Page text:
Cinemas try to lure customers back to the big screen with recliners, restaurant-style food, interactive seats.
No one tells moviegoers at Marcus Theatres in Oakdale not to put their feet on the seats.
In fact, patrons are encouraged to do so.
The theater is one of a growing number to offer plush, roomy leather seats that let patrons recline into a classic La-Z-Boy position while enjoying “22 Jump Street” or “Jersey Boys.”
“They’re fabulous,” said Cosimo Yapello, 18, of Mahtomedi. “I would way rather go to a theater with recliners.”
The new loungers, now in several theaters in the Twin Cities, are one of many ways that theater owners are working to lure customers away from Netflix and 60-inch TVs at home. Theaters are adding restaurant-quality food, alcohol, on-site lounges and reserved seating, not to mention better sound and bigger screens.
For many theater owners, the upgrades are a matter of necessity. As the home movie experience has improved, theater attendance in the United States has dropped from 1.57 billion in 2002 to 1.34 billion in 2013, according to the National Association of Theatre Owners.
“Our industry was focused on sight and sound in the ’80s, ’90s and 2000s,” said Rolando Rodriguez, president and CEO of Milwaukee-based Marcus Theatres. “Now we’ve moved into the next phase where we focus on customer service, including where the customer is sitting for two and a half hours.”
AMC Entertainment is betting big on the recliner to reel in more customers. It plans to spend $600 million over the next five years for recliner reseat conversions, according to a securities filing.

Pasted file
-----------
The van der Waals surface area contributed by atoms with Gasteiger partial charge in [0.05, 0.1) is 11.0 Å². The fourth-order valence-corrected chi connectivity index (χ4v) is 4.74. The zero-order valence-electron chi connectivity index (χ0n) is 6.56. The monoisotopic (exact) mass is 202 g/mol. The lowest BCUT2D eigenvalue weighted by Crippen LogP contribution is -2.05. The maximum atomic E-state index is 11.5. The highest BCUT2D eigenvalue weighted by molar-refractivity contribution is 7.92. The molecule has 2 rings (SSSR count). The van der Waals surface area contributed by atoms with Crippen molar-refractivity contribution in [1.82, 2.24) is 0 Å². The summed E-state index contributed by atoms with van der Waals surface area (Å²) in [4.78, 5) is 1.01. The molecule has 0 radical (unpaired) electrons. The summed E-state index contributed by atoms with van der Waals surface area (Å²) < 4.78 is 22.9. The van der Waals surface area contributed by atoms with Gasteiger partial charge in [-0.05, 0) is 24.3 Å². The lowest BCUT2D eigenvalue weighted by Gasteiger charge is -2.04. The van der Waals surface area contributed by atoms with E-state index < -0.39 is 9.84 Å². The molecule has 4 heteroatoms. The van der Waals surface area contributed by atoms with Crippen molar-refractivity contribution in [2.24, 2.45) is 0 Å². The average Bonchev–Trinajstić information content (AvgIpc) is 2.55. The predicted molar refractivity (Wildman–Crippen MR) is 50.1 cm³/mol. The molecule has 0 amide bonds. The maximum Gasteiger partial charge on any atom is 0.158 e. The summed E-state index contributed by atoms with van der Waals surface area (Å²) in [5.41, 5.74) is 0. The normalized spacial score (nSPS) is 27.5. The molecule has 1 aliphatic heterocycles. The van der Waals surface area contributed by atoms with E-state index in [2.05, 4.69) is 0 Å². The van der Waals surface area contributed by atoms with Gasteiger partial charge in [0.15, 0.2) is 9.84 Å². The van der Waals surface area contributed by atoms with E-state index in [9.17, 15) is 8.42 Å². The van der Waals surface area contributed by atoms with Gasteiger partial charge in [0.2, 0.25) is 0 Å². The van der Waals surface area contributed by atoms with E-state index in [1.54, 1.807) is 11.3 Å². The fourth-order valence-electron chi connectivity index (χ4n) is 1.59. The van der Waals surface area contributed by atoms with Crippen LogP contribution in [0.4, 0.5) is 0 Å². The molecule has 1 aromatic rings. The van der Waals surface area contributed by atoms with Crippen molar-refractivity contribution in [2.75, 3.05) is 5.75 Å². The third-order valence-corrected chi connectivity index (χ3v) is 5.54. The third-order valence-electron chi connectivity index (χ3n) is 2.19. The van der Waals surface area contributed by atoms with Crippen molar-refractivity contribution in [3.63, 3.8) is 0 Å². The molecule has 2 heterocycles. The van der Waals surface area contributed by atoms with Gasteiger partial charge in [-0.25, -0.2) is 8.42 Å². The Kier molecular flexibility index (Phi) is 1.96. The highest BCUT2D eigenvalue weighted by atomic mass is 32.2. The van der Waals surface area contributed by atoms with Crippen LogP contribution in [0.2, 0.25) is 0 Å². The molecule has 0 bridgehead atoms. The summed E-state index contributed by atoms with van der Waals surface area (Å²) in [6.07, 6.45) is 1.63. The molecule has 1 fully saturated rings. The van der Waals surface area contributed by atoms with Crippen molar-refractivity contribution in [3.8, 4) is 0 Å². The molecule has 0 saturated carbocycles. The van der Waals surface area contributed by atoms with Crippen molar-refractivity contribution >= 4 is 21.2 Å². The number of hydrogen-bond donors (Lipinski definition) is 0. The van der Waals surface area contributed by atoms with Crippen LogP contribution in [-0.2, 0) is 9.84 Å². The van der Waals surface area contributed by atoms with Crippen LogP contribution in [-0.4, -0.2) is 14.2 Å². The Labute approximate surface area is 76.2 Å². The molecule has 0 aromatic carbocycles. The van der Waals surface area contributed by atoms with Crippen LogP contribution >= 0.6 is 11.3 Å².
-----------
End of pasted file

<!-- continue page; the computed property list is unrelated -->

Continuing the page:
The high-back recliners are an upgrade from rockers. At the touch of a button, the seat eases back as the leg rest rises quietly and effortlessly. There’s no jockeying to claim the arm rest. Each seat has its own, including one with a cup holder and one that can be raised for couples who want to snuggle closer.
Fully reclined, each seat takes up about 6½ feet, along with wide aisles that don’t require moving sideways to scrunch between rows.
In the Twin Cities, recliners are available at 25 Marcus screens in Oakdale and Rosemount and 16 screens at AMC Coon Rapids.
But theatergoers shouldn’t expect a recliner makeover takeover. The new loungers cost about $500 each plus installation.
Theaters that are already doing well, such as AMC Southdale and Rosedale, have little incentive to spend the money. “Recliners work well at an underperforming older property,” said Patrick Corcoran, director of media and research for the national theater owners group in Los Angeles. “Theaters doing well in densely populated areas don’t need to do it.”
Mike Muller, who owns eight suburban Twin Cities theaters in cities such as Lakeville, Rogers and White Bear Township, has no intention of adding the expensive seats.
He’s impressed with the attendance figures he’s seen at theaters with recliners, but he’s not convinced of their staying power. “We have high-back rockers in all of our theaters which we think are a good compromise. Time will tell.”
Meanwhile, Muller and other theater owners continually study the competition for ways to keep movie lovers coming back. Monster screens are Muller’s trademark: screens 35 feet tall by 80 feet wide — the largest in Minnesota, according to his website. “Needless to say, don’t sit in the first three rows,” he said with a laugh.
Theatres at Mall of America offer 30 D-Box seats that move in tandem with the action on the screen, varying from vibrations when a car shifts into gear to a backward jolt when a character is punched on screen. Although they have been around nationally for several years, Mall of America is the only Minnesota theater to offer them.
“We have established regulars who love them,” said Chris Grap, business development and project manager at the mall theaters. “They will be beating down the doors to experience ‘Guardians of the Galaxy’ in a D-Box seat when it’s released in August.”